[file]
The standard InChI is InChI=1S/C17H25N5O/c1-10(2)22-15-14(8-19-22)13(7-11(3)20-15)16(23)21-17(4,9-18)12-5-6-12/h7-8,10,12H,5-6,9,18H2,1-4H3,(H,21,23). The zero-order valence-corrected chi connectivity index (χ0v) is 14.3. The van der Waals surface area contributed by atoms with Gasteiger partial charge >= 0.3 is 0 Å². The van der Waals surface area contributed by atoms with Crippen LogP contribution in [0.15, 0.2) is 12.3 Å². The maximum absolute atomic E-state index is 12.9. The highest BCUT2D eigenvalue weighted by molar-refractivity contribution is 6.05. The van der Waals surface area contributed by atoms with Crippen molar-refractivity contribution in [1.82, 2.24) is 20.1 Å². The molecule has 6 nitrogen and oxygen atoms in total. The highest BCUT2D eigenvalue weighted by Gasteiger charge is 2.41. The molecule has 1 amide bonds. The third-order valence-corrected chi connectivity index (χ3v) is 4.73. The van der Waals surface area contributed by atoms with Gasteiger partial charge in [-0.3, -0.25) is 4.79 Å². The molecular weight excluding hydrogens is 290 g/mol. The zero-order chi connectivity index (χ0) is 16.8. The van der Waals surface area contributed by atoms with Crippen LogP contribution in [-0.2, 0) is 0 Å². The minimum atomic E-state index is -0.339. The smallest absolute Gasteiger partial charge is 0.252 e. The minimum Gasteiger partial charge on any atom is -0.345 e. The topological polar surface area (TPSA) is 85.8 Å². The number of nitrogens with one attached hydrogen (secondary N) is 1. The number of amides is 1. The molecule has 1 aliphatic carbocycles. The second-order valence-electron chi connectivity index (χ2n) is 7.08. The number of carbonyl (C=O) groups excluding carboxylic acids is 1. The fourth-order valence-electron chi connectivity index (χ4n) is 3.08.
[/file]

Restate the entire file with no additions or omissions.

The standard InChI is InChI=1S/C17H25N5O/c1-10(2)22-15-14(8-19-22)13(7-11(3)20-15)16(23)21-17(4,9-18)12-5-6-12/h7-8,10,12H,5-6,9,18H2,1-4H3,(H,21,23). The zero-order valence-corrected chi connectivity index (χ0v) is 14.3. The van der Waals surface area contributed by atoms with Gasteiger partial charge >= 0.3 is 0 Å². The van der Waals surface area contributed by atoms with Crippen LogP contribution in [0.15, 0.2) is 12.3 Å². The maximum absolute atomic E-state index is 12.9. The highest BCUT2D eigenvalue weighted by molar-refractivity contribution is 6.05. The van der Waals surface area contributed by atoms with Crippen molar-refractivity contribution in [1.82, 2.24) is 20.1 Å². The molecule has 6 nitrogen and oxygen atoms in total. The highest BCUT2D eigenvalue weighted by Gasteiger charge is 2.41. The molecule has 1 amide bonds. The third-order valence-corrected chi connectivity index (χ3v) is 4.73. The van der Waals surface area contributed by atoms with Gasteiger partial charge in [-0.3, -0.25) is 4.79 Å². The molecular weight excluding hydrogens is 290 g/mol. The zero-order chi connectivity index (χ0) is 16.8. The van der Waals surface area contributed by atoms with Crippen LogP contribution in [-0.2, 0) is 0 Å². The minimum atomic E-state index is -0.339. The smallest absolute Gasteiger partial charge is 0.252 e. The minimum Gasteiger partial charge on any atom is -0.345 e. The topological polar surface area (TPSA) is 85.8 Å². The number of nitrogens with one attached hydrogen (secondary N) is 1. The number of amides is 1. The molecule has 1 aliphatic carbocycles. The second-order valence-electron chi connectivity index (χ2n) is 7.08. The number of carbonyl (C=O) groups excluding carboxylic acids is 1. The fourth-order valence-electron chi connectivity index (χ4n) is 3.08.